A pharmacist facing nearly 200 counts of illegally disbursing prescription painkillers says the government can't prove its case against him, even as he was hit Thursday with additional charges of filing false tax returns.

Federal prosecutors said in court filings that Harold Fletcher underreported how much money he made in 2005 and 2006 at his pharmacy on the east side of downtown Columbus. The government said Fletcher brought in more than the $1.8 million he reported in 2005 and the $1.9 million he reported in 2006.

His attorney, Bradley Barbin, declined to comment Thursday. He has called the 229-count indictment against Fletcher overkill.

In court filings Wednesday, Barbin said there's no evidence Fletcher knew that a physician who wrote pain prescriptions didn't have legitimate reasons for each one.

The government alleges Fletcher conspired with Dr. Paul Volkman in 2005 and 2006 to illegally dispense several powerful painkillers.

Volkman faces trial next year on charges of helping distribute millions of highly addictive pills that may have led to more than a dozen deaths.

But there's no proof Fletcher "should have known that Dr. Volkman was not what he claimed to be, a chronic-pain specialist," Barbin wrote in a court filing.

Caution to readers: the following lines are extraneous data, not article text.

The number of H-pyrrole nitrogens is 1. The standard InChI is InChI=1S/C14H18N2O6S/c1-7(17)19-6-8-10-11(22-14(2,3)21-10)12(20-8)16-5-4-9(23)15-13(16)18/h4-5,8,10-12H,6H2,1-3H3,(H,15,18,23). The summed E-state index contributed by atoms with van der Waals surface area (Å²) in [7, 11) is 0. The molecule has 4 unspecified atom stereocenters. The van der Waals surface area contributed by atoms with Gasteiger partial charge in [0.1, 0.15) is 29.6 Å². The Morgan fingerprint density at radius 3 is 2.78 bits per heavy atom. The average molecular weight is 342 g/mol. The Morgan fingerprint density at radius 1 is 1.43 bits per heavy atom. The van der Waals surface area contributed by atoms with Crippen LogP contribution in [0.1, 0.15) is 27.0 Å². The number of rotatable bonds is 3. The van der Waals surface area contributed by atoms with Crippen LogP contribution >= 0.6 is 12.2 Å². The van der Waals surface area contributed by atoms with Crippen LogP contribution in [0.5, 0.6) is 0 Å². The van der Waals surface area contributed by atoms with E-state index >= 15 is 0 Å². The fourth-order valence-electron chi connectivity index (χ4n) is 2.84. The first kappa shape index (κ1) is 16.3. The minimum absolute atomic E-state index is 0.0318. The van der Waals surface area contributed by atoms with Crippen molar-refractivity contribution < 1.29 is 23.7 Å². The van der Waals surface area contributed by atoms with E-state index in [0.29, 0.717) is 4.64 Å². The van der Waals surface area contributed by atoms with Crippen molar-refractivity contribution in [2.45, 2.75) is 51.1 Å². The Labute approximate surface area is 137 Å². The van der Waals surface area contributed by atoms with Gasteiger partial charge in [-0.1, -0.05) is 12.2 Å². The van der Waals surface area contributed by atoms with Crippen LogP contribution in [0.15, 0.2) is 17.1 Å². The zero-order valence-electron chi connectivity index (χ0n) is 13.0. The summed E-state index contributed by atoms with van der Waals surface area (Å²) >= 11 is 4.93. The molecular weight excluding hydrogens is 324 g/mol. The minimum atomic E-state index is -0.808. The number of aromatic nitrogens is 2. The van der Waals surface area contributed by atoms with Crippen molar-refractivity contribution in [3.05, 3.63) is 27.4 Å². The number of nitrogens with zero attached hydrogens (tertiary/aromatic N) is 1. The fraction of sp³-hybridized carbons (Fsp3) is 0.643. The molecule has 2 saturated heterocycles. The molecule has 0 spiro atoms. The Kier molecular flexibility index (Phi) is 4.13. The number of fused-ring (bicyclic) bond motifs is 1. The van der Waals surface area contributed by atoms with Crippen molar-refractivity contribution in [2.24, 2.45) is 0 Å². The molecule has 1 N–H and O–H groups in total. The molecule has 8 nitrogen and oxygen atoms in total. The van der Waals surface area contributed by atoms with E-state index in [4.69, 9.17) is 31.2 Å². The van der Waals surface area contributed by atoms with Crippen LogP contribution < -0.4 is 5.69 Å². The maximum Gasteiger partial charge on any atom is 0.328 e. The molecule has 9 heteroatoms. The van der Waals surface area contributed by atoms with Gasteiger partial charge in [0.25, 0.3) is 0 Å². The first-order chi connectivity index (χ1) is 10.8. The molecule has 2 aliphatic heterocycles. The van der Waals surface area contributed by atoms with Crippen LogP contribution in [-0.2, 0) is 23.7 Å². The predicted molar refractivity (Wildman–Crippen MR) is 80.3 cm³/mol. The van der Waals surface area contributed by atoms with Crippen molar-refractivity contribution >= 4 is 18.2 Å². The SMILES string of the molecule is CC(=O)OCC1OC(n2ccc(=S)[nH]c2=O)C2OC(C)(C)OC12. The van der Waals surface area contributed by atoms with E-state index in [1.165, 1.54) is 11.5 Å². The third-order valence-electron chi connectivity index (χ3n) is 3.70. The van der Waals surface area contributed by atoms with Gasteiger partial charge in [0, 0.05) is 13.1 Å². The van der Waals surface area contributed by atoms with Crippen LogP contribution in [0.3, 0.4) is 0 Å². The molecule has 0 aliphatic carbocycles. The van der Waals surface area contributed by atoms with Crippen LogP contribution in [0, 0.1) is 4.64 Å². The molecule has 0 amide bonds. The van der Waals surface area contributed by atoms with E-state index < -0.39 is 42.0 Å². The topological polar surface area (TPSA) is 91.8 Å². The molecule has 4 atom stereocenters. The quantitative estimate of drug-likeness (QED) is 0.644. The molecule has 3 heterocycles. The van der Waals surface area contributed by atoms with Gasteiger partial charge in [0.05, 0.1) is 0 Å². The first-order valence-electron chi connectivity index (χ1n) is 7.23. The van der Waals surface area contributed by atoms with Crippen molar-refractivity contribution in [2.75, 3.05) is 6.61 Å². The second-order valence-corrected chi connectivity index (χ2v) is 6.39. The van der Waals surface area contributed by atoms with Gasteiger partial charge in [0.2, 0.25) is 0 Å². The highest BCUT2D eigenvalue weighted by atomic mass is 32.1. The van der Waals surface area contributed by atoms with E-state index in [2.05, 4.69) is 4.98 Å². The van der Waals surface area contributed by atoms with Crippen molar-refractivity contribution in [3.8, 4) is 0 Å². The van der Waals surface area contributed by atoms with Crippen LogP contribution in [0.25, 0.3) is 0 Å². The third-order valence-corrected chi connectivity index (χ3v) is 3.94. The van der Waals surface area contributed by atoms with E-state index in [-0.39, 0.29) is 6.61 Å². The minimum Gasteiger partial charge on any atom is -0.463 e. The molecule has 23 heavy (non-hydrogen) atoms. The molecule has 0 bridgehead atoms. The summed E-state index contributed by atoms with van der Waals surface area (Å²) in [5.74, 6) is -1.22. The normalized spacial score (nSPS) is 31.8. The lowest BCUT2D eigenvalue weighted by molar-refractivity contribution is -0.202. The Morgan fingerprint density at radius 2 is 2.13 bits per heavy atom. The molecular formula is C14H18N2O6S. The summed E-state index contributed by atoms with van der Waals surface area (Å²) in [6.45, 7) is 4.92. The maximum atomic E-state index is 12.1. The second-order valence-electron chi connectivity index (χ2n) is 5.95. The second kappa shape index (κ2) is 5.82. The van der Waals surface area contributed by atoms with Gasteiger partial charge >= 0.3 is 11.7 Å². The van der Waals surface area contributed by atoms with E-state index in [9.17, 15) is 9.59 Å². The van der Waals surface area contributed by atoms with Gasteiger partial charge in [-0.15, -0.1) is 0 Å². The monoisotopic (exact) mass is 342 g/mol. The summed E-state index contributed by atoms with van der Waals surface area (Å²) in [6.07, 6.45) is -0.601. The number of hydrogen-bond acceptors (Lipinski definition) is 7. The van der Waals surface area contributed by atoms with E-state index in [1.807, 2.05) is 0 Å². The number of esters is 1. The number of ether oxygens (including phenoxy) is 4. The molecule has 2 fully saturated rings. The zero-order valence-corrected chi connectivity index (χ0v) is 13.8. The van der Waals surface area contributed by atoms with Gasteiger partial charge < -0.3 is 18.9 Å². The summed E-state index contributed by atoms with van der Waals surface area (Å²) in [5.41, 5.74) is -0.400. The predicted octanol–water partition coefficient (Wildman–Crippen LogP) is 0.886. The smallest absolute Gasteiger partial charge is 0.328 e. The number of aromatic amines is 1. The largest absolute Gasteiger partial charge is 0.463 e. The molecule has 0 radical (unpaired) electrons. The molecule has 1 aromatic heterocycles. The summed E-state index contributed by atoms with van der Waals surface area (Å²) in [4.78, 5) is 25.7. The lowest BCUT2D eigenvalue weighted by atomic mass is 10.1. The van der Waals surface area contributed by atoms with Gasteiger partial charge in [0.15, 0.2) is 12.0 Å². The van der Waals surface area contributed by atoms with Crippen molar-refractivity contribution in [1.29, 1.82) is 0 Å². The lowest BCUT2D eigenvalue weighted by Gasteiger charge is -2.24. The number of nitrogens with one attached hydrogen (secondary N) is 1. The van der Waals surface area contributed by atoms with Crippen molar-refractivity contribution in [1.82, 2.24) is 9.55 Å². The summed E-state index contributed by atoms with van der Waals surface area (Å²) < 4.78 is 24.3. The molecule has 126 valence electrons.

Fletcher wants U.S. District Court Judge Michael Watson to prevent federal prosecutors from using phrases such as "pill mill," ''lethal cocktail" and "prescription drug epidemic" in court proceedings. Those phrases all appear in the indictment against Volkman, who worked out of southern Ohio clinics in Portsmouth and South Point and was arrested in 2007 in Chicago, where he had a home.

Pill mills are drugs-on-demand clinics where patients typically pay cash for prescriptions for painkillers. In some cases, the clinics also dispense the pills.

Such pill mills are common in Scioto County, in southern Ohio, where Volkman practiced. Health officials say nine of every 10 drug overdoses in Scioto County are caused by prescription drugs, mostly painkillers.

The indictment against Fletcher filed in September alleged he knowingly filled prescriptions for painkillers such as oxycodone he knew were not for legitimate medical purposes.

The indictment also charged Fletcher with money laundering and splitting up large deposits to avoid U.S. Department of the Treasury reporting requirements.

Prescription painkiller abuse is now the leading cause of accidental death in Ohio, surpassing traffic accidents.

Volkman goes on trial in March. His daughter has said his family believes in his innocence because he was vigilant about conducting drug tests on his patients to help determine if they were properly taking their medications or abusing them. His attorney didn't immediately return a telephone message left Thursday.